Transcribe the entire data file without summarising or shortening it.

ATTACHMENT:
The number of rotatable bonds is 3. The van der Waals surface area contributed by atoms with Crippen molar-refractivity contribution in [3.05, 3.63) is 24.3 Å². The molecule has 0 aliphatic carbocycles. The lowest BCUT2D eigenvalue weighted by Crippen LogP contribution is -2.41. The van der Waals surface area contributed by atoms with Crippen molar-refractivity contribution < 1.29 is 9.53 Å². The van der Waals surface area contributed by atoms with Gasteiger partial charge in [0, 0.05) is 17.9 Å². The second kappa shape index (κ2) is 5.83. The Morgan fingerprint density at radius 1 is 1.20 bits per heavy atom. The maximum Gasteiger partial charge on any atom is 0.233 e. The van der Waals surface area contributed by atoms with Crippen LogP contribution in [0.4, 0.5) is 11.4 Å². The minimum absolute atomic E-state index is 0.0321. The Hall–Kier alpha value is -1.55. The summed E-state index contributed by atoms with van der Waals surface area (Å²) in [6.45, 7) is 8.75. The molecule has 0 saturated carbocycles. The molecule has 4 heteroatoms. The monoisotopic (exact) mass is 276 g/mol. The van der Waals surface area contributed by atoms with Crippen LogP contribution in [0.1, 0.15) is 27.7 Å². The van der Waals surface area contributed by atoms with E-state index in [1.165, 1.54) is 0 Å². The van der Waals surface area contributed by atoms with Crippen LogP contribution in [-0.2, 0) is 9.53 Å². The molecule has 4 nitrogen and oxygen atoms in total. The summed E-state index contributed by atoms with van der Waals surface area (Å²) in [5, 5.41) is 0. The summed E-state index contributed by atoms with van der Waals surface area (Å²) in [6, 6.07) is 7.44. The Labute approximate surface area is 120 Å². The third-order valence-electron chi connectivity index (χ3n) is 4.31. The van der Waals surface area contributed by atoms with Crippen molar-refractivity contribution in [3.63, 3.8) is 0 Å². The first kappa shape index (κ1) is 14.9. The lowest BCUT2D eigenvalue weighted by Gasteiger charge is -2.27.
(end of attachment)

The number of rotatable bonds is 3. The van der Waals surface area contributed by atoms with Crippen molar-refractivity contribution in [3.05, 3.63) is 24.3 Å². The molecule has 0 aliphatic carbocycles. The lowest BCUT2D eigenvalue weighted by Crippen LogP contribution is -2.41. The van der Waals surface area contributed by atoms with Crippen molar-refractivity contribution < 1.29 is 9.53 Å². The van der Waals surface area contributed by atoms with Gasteiger partial charge in [0, 0.05) is 17.9 Å². The second kappa shape index (κ2) is 5.83. The Morgan fingerprint density at radius 1 is 1.20 bits per heavy atom. The maximum Gasteiger partial charge on any atom is 0.233 e. The van der Waals surface area contributed by atoms with Crippen LogP contribution in [0.4, 0.5) is 11.4 Å². The minimum absolute atomic E-state index is 0.0321. The Hall–Kier alpha value is -1.55. The summed E-state index contributed by atoms with van der Waals surface area (Å²) in [6.45, 7) is 8.75. The molecule has 0 saturated carbocycles. The molecule has 4 heteroatoms. The monoisotopic (exact) mass is 276 g/mol. The van der Waals surface area contributed by atoms with Crippen LogP contribution in [0.1, 0.15) is 27.7 Å². The van der Waals surface area contributed by atoms with E-state index in [1.165, 1.54) is 0 Å². The van der Waals surface area contributed by atoms with Crippen LogP contribution in [-0.2, 0) is 9.53 Å². The molecule has 4 nitrogen and oxygen atoms in total. The summed E-state index contributed by atoms with van der Waals surface area (Å²) in [5, 5.41) is 0. The summed E-state index contributed by atoms with van der Waals surface area (Å²) in [6, 6.07) is 7.44. The Labute approximate surface area is 120 Å². The third-order valence-electron chi connectivity index (χ3n) is 4.31. The van der Waals surface area contributed by atoms with Crippen molar-refractivity contribution in [3.63, 3.8) is 0 Å². The first kappa shape index (κ1) is 14.9. The lowest BCUT2D eigenvalue weighted by Gasteiger charge is -2.27.